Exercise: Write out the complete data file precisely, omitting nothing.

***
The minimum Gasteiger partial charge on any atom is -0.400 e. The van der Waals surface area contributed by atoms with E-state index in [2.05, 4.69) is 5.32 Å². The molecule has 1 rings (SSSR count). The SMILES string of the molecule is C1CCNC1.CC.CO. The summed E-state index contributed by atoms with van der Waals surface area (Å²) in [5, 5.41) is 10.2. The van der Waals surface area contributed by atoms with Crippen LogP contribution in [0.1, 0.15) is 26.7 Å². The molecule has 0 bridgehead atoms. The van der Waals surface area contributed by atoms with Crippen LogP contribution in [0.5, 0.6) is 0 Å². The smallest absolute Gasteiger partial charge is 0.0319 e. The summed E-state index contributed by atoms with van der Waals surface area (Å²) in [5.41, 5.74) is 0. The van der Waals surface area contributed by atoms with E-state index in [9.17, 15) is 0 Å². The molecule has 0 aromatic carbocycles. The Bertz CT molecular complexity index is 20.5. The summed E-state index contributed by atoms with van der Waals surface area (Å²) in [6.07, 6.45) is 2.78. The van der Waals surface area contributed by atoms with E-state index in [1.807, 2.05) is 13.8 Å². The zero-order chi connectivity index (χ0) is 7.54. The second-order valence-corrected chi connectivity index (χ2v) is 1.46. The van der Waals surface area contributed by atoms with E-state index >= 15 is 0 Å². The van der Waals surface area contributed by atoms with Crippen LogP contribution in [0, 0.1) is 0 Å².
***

The minimum Gasteiger partial charge on any atom is -0.400 e. The van der Waals surface area contributed by atoms with E-state index in [2.05, 4.69) is 5.32 Å². The molecule has 1 rings (SSSR count). The SMILES string of the molecule is C1CCNC1.CC.CO. The summed E-state index contributed by atoms with van der Waals surface area (Å²) in [5, 5.41) is 10.2. The van der Waals surface area contributed by atoms with Crippen LogP contribution in [0.1, 0.15) is 26.7 Å². The molecule has 0 bridgehead atoms. The van der Waals surface area contributed by atoms with Crippen LogP contribution in [0.5, 0.6) is 0 Å². The smallest absolute Gasteiger partial charge is 0.0319 e. The summed E-state index contributed by atoms with van der Waals surface area (Å²) in [5.41, 5.74) is 0. The van der Waals surface area contributed by atoms with E-state index in [9.17, 15) is 0 Å². The molecule has 0 aromatic carbocycles. The Bertz CT molecular complexity index is 20.5. The summed E-state index contributed by atoms with van der Waals surface area (Å²) in [6.07, 6.45) is 2.78. The van der Waals surface area contributed by atoms with E-state index in [1.807, 2.05) is 13.8 Å². The zero-order chi connectivity index (χ0) is 7.54. The second-order valence-corrected chi connectivity index (χ2v) is 1.46. The van der Waals surface area contributed by atoms with E-state index >= 15 is 0 Å². The van der Waals surface area contributed by atoms with Crippen LogP contribution in [0, 0.1) is 0 Å².